Student Health Services - Depression
You know that these college years can be complicated and demanding. Deep down, you are not quite sure of who you are, what you want to be, or whether the choices you make from day to day are the best decisions.
Sometimes the many changes and pressures you are facing threaten to overwhelm you. So it isn't surprising that from time to time you or one of your friends feel "down" or discouraged.
But what about those times when a friend's activity and outlook on life stay "down" for weeks and begin to affect your relationship? If you know someone like this, your friend might be suffering from depression. As a friend, you can help.
Find Out More About Depression
Q. What is depression?
A. Depression is more than the blues or the blahs; it is more than the normal, everyday ups and downs. When that "down" mood, along with other symptoms, lasts for more than a couple of weeks, the condition may be clinical depression. Clinical depression is a serious health problem that affects the total person. In addition to feelings, it can change behavior, physical health and appearance, academic performance, and the ability to handle everyday decisions and pressures.
Q. What causes clinical depression?
A. We do not yet know all the causes of depression, but there seem to be biological and emotional factors that may increase the likelihood that an individual will develop a depressive disorder. Research over the past decade strongly suggests a genetic link to depressive disorders. Bad life experiences and certain personality patterns such as low self-esteem or extreme pessimism about can increase chances of becoming depressed.
Q. How common is it?
A. Clinical depression is a lot more common than most people think. It affects 10 million Americans every year. One-fourth of all women and one-eigth of all men will suffer at least one episode or occurrence of depression during their lifetimes. Approximately three to five percent of the teen population experiences clinical depression every year. That means among 100 people, four could be clinically depressed.
Q. ls it serious?
A. Depression can be very serious. It has been linked to poor school performance, alcohol and drug abuse, and suicide. In the last 25 years, the rate of suicide among teenagers and young adults has increased dramatically.
Q. Are all depressive disorders alike?
A. There are various forms or types of depression. Some people ex- perience only one episode of depression in their whole life, but many have several recurrences. Some depressive episodes begin suddenly for no apparent reason, while others can be associated with a life situation. Sometimes people who are depressed cannot perform even the simplest daily activities - like getting out of bed or getting dressed; others go through the motions, but it is clear they are not acting or thinking as usual. Some people suffer from bipolar depression in which their moods cycle between two extremes - from the depths of despair to frenzied heights of activity or grandiose ideas about their own competence.
Q. Can it be treated?
A. Yes, depression is treatable. Between 80 and 90 percent of people with depression - even the most serious forms - can be helped. Symptoms can be relieved quickly with psychological counseling, medication, or a combination of both. The most important step toward treating depression - and sometimes the most difficult - is asking for help.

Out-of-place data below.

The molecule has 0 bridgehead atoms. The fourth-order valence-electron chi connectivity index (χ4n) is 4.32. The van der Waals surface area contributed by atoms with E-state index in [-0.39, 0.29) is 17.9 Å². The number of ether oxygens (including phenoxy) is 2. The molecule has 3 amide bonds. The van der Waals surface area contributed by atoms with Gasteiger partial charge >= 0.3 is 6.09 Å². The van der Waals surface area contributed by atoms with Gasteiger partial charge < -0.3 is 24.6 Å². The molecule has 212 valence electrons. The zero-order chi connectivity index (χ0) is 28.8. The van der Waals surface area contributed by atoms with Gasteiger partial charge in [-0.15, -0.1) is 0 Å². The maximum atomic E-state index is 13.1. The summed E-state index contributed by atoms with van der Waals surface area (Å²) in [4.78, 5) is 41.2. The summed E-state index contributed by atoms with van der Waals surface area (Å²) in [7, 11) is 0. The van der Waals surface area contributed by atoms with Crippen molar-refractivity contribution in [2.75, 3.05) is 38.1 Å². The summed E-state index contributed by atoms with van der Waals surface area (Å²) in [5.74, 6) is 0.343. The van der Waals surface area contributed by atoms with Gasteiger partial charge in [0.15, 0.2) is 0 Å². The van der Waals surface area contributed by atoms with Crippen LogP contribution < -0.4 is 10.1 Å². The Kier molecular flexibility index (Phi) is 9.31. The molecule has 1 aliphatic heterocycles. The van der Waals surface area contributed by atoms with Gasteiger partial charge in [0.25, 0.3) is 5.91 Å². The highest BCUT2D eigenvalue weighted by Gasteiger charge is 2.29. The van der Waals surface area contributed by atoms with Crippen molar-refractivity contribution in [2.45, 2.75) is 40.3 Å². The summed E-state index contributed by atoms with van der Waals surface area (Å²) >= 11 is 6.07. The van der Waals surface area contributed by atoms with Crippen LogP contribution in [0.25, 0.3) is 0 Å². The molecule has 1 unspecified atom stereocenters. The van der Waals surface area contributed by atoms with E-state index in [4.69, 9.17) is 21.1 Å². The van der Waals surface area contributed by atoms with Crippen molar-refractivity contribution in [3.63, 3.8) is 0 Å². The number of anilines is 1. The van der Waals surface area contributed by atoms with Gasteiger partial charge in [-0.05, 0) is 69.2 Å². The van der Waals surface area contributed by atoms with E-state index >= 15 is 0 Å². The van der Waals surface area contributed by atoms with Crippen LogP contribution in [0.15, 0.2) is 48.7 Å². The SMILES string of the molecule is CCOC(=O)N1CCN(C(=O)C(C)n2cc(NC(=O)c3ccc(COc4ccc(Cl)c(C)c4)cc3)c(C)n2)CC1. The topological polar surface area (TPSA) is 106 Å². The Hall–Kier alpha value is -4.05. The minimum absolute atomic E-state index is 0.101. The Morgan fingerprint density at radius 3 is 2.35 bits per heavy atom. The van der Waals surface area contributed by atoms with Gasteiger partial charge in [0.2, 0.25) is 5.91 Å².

Q. Does talking about depression only makes it worse?
A. Talking through feelings may help a friend recognize the need for professional help. By showing friendship and concern, and giving uncritical support, you can encourage your friend to talk to his or her parents or spouse or another trusted person, like a professor or clergy about getting treatment. If your friend is reluctant to ask for help, you can talk to someone for him or her - that's what a real friend can do.
Know the Symptoms
Check the following list if you notice a friend with any of these symptoms persisting longer than two weeks.
Does your friend express feelings of:
Sadness or emptiness?
Hopelessness, pessimism, or guilt?
Helplessness or worthlessness?
Does your friend seem:
Unable to make decisions?
Unable to concentrate and remember?
To have lost interest or pleasure in ordinary activities - like sports or talking on the phone?
To have more problems at work or school and with relationships?
Does your friend complain of:
Loss of energy and drive - a "slowed down feeling"?
Trouble falling asleep, staying asleep, or getting up?
Appetite changes that lead to weight loss or gain?
Headaches, stomach aches, or backaches?
Has your friend's behavior changed suddenly so that he or she:
Is restless or more irritable?
Wants to be alone most of the time?
Has started cutting classes or dropped hobbies and activities?
Drinks more alcohol?
Has your friend talked about:
Suicide - or has he or she attempted suicide?
Find Someone Who Can Help
If you checked several of the boxes, a friend may need help. Don't assume that someone else is taking care of the problem. Negative thinking, inappropriate behavior, or physical changes need to be reversed as quickly as possible. Not only does treatment lessen the severity of depression, treatment also may reduce the length of time your friend is depressed and may prevent additional bouts of depression.
If a friend shows many symptoms of depression, you can listen and encourage him or her to seek help. If you friend doesn't do so quickly, talk to a psychologist or mental health professional - especially is your friend mentions suicide. Here are some resources that can help.